Both the LAMR and Dawson Court were extremely pleased with the programme this summer. There is a request from Dawson Court that we expand the number of Senior Citizens sites for next year.

The Board of Education and Community Centres who supplied facilities were also generally satisfied that things went well. The few minor problems that did arise were dealt with immediately. Mr McKay of the Board of Education has requested that the playground participants not be allowed in the schools during the last two weeks of summer in order to allow these facilities to be cleaned properly before the school year begins.

A typed document detailing the 1974 summer playgrounds report

I personally feel that Playground '74' has been very beneficial to the more than 1500 participants, our staff, the Department and myself. We serviced more sites and participants than ever before, our staff and I were given the opportunity to grow and develop our leadership skills and the Department received a great deal of positive publicity.

This year we expanded the Mobile System which enabled us to serve areas, at least on a part time basis, that would not have otherwise been served due to lack of a facility, or remoteness from heavy populated areas. We expanded our service to include special programming for teens. This had a two fold effect: it eliminated many problems that arise on a normal site when a Supervisor is faced with trying to programme effectively for an age group of 5 to 18 years of age and at the same time encourage the teens to become involved in planning activities for themselves. By encouraging the integration of the Mentally Retarded with our normal sites, we provided an opportunity for the mutually beneficial intermingling of a group with special problems.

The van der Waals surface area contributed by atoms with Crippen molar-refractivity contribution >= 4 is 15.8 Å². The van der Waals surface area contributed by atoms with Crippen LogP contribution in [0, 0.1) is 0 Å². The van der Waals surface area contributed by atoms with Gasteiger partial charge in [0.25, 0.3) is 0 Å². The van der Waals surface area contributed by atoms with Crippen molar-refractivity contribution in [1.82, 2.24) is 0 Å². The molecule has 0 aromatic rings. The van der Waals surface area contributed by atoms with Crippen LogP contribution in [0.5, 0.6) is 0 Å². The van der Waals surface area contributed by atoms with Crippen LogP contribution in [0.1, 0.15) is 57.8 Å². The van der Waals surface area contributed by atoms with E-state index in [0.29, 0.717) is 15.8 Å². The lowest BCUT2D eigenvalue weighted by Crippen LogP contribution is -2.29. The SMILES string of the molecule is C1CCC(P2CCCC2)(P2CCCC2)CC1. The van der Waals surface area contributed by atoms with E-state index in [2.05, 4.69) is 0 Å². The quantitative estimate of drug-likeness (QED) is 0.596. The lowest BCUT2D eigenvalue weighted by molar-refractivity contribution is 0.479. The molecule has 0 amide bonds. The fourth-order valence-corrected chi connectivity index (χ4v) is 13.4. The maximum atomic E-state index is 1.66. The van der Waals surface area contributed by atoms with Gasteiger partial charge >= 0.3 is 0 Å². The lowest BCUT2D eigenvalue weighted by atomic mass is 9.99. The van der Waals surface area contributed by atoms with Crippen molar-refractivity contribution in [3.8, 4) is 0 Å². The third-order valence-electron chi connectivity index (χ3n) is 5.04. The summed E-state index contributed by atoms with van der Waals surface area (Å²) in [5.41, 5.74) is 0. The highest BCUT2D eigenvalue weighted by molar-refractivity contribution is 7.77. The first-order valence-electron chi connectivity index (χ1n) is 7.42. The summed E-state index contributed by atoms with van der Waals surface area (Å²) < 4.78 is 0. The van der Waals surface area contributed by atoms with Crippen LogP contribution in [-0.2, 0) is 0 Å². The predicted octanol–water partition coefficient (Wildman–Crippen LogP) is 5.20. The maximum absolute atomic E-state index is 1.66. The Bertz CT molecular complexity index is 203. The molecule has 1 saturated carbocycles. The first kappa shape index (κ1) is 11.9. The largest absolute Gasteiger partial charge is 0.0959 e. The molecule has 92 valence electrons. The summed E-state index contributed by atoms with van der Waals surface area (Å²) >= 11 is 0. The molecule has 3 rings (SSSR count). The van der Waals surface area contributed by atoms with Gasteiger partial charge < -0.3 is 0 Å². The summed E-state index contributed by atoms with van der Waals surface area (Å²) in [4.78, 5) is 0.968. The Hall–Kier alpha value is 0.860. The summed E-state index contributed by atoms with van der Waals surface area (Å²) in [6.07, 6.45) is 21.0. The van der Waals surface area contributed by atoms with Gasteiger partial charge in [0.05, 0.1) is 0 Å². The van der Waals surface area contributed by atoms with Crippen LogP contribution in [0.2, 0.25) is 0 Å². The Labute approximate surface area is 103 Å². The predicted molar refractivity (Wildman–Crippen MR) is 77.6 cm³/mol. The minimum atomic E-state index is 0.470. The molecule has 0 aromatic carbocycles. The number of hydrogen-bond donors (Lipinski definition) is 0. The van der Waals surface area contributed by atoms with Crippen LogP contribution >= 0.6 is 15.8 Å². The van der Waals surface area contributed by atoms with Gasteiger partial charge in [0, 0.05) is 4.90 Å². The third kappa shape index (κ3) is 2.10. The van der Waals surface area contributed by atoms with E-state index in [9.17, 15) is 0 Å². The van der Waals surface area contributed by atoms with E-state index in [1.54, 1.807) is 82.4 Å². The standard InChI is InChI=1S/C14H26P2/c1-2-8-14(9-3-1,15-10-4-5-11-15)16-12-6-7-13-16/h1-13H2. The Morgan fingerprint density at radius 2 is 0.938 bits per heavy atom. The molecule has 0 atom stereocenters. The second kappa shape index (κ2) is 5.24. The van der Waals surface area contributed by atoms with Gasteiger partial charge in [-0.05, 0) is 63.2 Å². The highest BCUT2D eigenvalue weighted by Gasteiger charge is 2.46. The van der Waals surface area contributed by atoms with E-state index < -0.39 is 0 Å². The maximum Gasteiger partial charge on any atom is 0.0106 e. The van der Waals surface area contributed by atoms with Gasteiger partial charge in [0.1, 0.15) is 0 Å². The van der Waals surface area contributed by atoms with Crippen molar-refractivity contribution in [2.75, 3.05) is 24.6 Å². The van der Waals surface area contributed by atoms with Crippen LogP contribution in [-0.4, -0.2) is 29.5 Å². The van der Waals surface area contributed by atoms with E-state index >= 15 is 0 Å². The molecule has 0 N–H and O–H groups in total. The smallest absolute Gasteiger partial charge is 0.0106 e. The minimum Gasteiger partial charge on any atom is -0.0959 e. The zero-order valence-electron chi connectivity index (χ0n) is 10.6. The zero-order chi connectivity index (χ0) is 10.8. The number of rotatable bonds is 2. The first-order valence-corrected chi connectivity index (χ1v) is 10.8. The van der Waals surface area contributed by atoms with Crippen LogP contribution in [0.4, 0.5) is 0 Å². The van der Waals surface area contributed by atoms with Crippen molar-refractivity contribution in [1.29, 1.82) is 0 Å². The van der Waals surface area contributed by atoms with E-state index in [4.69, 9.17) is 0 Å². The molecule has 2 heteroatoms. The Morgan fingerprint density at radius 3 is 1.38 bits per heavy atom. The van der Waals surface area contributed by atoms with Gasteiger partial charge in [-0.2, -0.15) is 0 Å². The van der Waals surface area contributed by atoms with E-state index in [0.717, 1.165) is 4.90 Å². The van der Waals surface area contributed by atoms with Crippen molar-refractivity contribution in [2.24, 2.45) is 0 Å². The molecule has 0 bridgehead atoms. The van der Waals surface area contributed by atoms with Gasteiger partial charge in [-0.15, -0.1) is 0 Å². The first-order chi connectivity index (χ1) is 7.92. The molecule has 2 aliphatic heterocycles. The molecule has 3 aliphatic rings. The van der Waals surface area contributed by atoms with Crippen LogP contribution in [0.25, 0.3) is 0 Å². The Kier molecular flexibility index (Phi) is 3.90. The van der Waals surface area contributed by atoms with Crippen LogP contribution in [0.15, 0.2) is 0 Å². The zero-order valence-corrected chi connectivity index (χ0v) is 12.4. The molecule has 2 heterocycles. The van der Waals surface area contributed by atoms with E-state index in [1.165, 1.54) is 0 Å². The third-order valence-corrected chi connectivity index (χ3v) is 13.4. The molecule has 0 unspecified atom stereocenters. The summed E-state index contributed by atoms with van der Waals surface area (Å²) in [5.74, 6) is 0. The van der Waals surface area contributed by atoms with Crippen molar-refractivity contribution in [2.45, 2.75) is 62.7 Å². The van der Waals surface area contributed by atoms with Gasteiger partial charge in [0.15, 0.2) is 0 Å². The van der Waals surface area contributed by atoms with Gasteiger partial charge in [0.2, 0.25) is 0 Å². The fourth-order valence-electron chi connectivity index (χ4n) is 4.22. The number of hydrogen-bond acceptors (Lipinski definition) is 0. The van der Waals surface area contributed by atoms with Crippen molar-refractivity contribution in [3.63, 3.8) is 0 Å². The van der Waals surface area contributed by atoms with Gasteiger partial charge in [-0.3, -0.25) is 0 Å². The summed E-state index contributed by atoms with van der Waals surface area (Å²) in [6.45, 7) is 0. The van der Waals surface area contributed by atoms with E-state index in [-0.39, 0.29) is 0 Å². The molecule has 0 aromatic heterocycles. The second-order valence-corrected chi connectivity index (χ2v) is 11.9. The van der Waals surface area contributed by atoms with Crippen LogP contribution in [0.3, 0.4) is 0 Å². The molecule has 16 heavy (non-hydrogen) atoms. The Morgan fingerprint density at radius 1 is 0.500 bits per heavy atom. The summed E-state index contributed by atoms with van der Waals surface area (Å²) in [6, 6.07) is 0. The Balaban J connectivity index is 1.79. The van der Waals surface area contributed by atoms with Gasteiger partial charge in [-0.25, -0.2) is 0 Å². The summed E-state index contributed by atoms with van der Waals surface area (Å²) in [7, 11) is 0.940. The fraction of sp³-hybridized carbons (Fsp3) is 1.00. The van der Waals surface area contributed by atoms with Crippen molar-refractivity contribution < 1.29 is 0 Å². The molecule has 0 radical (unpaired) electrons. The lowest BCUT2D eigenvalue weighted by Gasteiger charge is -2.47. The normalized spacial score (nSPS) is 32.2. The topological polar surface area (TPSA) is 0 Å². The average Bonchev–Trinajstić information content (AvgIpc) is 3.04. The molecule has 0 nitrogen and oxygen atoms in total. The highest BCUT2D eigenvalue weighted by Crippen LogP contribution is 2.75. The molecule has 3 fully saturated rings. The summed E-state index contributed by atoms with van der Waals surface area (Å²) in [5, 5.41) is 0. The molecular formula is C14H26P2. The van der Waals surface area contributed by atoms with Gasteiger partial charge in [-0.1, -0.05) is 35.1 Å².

The emphasis placed on the training and involvement of volunteer parents in the actual operation of play sites for their children has great potential. It gives parents a better understanding of our programme, it provides an opportunity for parents to learn how to manage children better in play situations and also may allow us to expand the programme greatly without the additional staff requirements.

By including the Senior Citizens this year, we helped open many doors that some Seniors felt were closed forever. People played horseshoes, mini golf, croquet, and went on picnics with children for the first time in many many years. Young people had a chance to get to know and talk with interested [cont'd] 

A typed document detailing the 1974 summer playgrounds report

[cont'd from previous] Seniors, many for the first time.

I think that this year we truly lived up to the motto "Playgrounds Are for Everyone".

Next year I would suggest that the three area co-ordinators be in charge of all the activities in their respective areas. They should have a Teen Co-ordinator, a Mobile Co-ordinator, and a special group co-ordinator reporting to them. The Specialists should act as consultants on a city-wide basis, organize city-wide special events, organize their own committees, and organize training sessions for staff and community groups. There should also be a person hired to sort and deliver supplies to the various sites in the city. There should be three wage levels: a) the three co-ordinators and Specialists, b) the mobile, teen, and special group coordinators and stock delivery clerk, c) the supervisors.

[Diagram of staff reporting relationships]

Title: Summer Playgrounds 1974
Date: 1974
Creator: Playgrounds Director, Thunder Bay Parks and Recreation
Series: 156, Thunder Bay Central Files (Administration, Parks, Community Recreation)
Location: TBA 5249-10